Lately, when I've read the part of my local newspaper's sports section that's devoted to coverage of high school sports, I've seen nothing but overly lopsided basketball scores.
The score of a game played between two teams from Dallas, TX was 100-0. A local high school girls team has lost all of its games by 20 points or more. It seems like every time I see the result of a high school basketball game, it's extremely one-sided.
The only time a game is ever close is when two similarly-ranked teams in the paper's Sweet 16 play each other.
The other high school sport in which blowouts are common is football. My school's football team was good, and they won a lot of games this past season by 20 or 30 points, sometimes even more.
Sure, it's fun when your school's team—the team you might currently be playing on or may have played on in when you still went to school—wins all the time. Blowing every opponent out for a while is even more fun. But eventually winning every game by a significant margin gets old. You need competition, some excitement.
Otherwise each game you win easily makes you feel like you're only playing to go through the motions and get another win, another notch on your playoff seeding belt. You miss the rush that a close game used to give you, back when you still played close games.
But it's like a nightmare you can't wake up from when your team is the one going all season without winning a game—maybe not even close.
I speak from experience when I say that losing every game by 30 points doesn't help a student's already-shaky self esteem caused by teasing peers and personal insecurities. It takes the fun out of a sport because you're not getting to do what made the sport fun in the first place—make shots, force a couple turnovers, throw a touchdown pass, execute that perfect pancake block, whatever.
Not to mention the damaged relationships that constant lopsided losses can cause. Teammates, who are often friends, sometimes turn on each other. That happened to me personally.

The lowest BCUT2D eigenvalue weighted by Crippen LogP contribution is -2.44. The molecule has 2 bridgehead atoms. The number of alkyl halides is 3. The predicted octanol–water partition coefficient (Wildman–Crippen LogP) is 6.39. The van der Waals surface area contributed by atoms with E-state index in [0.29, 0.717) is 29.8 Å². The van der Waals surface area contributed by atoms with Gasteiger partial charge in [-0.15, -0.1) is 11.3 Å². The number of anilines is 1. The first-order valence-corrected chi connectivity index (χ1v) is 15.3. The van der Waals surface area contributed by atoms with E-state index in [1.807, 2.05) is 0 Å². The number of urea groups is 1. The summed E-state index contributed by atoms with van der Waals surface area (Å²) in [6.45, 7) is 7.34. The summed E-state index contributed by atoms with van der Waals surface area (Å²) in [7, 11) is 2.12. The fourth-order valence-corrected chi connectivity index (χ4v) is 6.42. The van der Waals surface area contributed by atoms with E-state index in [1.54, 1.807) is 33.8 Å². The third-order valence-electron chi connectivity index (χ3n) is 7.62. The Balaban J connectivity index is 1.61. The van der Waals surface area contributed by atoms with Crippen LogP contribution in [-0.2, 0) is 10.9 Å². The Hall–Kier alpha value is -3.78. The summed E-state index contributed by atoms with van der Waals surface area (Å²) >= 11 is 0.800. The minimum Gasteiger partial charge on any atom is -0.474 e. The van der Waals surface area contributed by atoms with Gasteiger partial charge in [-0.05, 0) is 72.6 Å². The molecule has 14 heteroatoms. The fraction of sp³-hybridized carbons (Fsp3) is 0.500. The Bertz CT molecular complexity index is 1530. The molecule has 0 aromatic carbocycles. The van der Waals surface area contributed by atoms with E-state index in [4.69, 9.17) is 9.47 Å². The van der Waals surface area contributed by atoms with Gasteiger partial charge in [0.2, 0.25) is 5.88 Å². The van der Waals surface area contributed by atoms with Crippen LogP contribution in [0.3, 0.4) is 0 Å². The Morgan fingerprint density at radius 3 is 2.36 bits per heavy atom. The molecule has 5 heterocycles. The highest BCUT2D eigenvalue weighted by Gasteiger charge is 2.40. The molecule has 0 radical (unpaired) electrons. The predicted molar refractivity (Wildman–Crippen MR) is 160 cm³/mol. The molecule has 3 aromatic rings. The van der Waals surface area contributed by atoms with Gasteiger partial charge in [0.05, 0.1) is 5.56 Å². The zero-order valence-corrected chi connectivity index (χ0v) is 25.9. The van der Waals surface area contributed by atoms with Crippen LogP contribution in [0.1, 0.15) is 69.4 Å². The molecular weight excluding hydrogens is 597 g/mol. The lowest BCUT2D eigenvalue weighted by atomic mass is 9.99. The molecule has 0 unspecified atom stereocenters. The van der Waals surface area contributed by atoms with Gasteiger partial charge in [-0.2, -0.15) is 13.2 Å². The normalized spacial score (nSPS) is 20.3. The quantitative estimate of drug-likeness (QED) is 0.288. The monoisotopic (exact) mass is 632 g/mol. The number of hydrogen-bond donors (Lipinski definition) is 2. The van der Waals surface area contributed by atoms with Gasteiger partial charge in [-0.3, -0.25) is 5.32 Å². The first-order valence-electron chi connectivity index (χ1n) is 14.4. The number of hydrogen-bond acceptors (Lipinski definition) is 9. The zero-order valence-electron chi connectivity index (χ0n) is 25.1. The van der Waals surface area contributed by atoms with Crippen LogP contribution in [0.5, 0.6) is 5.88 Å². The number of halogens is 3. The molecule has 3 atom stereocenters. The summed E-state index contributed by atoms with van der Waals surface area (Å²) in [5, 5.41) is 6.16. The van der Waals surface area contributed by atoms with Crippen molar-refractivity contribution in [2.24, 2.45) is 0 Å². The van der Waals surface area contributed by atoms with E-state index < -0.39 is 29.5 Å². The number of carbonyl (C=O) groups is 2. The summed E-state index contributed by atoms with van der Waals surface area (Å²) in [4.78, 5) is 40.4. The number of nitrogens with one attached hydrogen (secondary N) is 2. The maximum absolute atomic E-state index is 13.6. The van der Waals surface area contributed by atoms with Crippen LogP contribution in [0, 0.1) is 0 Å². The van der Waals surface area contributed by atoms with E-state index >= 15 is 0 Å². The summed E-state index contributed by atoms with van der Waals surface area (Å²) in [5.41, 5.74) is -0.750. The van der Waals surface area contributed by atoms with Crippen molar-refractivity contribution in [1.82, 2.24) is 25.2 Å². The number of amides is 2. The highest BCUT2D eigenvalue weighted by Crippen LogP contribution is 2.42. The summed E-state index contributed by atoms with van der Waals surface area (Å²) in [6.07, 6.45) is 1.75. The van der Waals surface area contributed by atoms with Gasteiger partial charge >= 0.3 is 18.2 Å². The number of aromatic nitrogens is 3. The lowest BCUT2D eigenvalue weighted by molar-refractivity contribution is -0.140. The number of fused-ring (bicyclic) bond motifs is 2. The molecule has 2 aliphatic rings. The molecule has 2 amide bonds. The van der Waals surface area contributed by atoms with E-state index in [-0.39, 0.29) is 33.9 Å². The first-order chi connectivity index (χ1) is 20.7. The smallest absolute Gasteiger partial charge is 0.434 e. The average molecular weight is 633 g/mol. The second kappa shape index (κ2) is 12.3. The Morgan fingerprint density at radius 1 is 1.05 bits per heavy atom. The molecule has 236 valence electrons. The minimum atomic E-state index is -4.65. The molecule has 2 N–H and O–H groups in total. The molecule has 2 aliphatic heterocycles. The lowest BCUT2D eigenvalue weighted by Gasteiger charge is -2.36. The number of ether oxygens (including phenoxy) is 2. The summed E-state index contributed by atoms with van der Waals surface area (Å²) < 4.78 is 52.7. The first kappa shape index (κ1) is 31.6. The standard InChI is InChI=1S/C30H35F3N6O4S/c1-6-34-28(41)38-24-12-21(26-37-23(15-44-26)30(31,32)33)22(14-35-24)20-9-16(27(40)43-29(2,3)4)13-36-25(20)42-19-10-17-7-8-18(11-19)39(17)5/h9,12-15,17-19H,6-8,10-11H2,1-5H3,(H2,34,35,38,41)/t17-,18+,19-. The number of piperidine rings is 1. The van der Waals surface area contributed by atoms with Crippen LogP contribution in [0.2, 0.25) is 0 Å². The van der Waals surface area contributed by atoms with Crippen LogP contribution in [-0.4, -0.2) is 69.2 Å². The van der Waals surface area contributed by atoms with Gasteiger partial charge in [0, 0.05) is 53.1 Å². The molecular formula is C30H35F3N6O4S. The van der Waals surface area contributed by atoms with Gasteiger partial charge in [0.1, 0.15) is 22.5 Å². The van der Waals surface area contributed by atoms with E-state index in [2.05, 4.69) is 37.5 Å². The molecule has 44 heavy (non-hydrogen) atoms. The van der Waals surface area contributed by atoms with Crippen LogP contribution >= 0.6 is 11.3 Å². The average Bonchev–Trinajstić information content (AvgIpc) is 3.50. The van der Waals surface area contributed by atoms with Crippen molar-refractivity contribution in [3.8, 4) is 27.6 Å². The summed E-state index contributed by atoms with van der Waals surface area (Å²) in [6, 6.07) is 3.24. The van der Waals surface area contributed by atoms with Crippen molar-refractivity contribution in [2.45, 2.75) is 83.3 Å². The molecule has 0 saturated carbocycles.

An old friend of mine is a perfect example of both of these situations. He and I used to play basketball together. Basketball was one of the things that defined our relationship. We both tried out for the school team one year, and we both made it.
But early into the season it was clear that the team was terrible, a laughing stock and mockery of what good school basketball is supposed to be. Despite our best efforts, we still couldn't come close to winning any games. Nobody was having any fun. Basketball was just a chore we all dreading doing. It didn't take along for my friend's frustration to boil over.
As we headed down to the locker room during halftime of an early-season game, I thought out loud, "Well, we're doing better than we were." I wasn't being sarcastic, and it was true. We were only down by 25, as opposed to 35 or 40. But my friend took the comment the wrong way and lashed out at me, shouting at me to shut up! His jeer stung badly.
I hadn't meant any harm by what I said; I had actually tried to lighten the mood and loosen the guys up by looking at the positive side of things. But my friend brutally shot me down. That didn't end our friendship, but it definitely hurt it and separated us quite a bit.
Nobody benefits from losing every game by a wide margin. Nobody benefits from winning every game by a wide margin.
This is why every state should have a mercy rule for every applicable high school sport. A mercy rule would create some parity in high school sports, or at least enough to end blowouts early. And that's what high school sports need.
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